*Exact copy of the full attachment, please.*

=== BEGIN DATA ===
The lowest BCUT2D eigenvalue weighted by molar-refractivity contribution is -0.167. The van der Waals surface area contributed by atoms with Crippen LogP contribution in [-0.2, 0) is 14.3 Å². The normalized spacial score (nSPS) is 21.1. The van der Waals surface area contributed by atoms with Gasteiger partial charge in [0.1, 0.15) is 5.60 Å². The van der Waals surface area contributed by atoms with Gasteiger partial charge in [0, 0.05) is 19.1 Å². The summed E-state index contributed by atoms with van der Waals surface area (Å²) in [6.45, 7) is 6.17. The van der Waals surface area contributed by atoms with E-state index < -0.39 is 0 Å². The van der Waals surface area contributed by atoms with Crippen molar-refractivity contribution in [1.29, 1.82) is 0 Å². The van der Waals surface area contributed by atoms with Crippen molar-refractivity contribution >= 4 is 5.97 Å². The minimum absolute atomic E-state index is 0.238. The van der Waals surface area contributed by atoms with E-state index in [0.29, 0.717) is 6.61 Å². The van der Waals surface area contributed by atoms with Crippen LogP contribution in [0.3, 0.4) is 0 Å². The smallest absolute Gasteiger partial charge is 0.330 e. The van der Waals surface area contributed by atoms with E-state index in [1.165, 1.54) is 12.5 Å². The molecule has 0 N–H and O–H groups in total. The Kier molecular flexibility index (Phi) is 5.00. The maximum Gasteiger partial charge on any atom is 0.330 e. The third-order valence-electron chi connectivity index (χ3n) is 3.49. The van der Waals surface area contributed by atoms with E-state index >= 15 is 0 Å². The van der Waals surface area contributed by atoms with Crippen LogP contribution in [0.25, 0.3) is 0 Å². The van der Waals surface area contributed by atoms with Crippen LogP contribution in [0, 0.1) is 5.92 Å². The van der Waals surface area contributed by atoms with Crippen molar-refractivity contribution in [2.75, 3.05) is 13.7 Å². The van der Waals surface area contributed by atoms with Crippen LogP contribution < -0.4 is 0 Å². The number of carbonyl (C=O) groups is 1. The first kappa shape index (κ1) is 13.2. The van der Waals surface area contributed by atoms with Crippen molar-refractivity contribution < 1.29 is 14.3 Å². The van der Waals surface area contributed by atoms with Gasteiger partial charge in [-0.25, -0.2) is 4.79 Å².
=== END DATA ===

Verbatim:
The lowest BCUT2D eigenvalue weighted by molar-refractivity contribution is -0.167. The van der Waals surface area contributed by atoms with Crippen LogP contribution in [-0.2, 0) is 14.3 Å². The normalized spacial score (nSPS) is 21.1. The van der Waals surface area contributed by atoms with Gasteiger partial charge in [0.1, 0.15) is 5.60 Å². The van der Waals surface area contributed by atoms with Gasteiger partial charge in [0, 0.05) is 19.1 Å². The summed E-state index contributed by atoms with van der Waals surface area (Å²) in [6.45, 7) is 6.17. The van der Waals surface area contributed by atoms with E-state index < -0.39 is 0 Å². The van der Waals surface area contributed by atoms with Crippen molar-refractivity contribution in [1.29, 1.82) is 0 Å². The van der Waals surface area contributed by atoms with Crippen molar-refractivity contribution >= 4 is 5.97 Å². The minimum absolute atomic E-state index is 0.238. The van der Waals surface area contributed by atoms with E-state index in [0.29, 0.717) is 6.61 Å². The van der Waals surface area contributed by atoms with Crippen LogP contribution in [0.3, 0.4) is 0 Å². The smallest absolute Gasteiger partial charge is 0.330 e. The van der Waals surface area contributed by atoms with E-state index in [1.165, 1.54) is 12.5 Å². The molecule has 0 N–H and O–H groups in total. The Kier molecular flexibility index (Phi) is 5.00. The maximum Gasteiger partial charge on any atom is 0.330 e. The third-order valence-electron chi connectivity index (χ3n) is 3.49. The van der Waals surface area contributed by atoms with E-state index >= 15 is 0 Å². The van der Waals surface area contributed by atoms with Crippen LogP contribution in [0.25, 0.3) is 0 Å². The van der Waals surface area contributed by atoms with Crippen LogP contribution in [0, 0.1) is 5.92 Å². The van der Waals surface area contributed by atoms with Crippen molar-refractivity contribution in [2.75, 3.05) is 13.7 Å². The van der Waals surface area contributed by atoms with Crippen LogP contribution < -0.4 is 0 Å². The number of carbonyl (C=O) groups is 1. The first kappa shape index (κ1) is 13.2. The van der Waals surface area contributed by atoms with Crippen molar-refractivity contribution < 1.29 is 14.3 Å². The van der Waals surface area contributed by atoms with Gasteiger partial charge in [-0.25, -0.2) is 4.79 Å².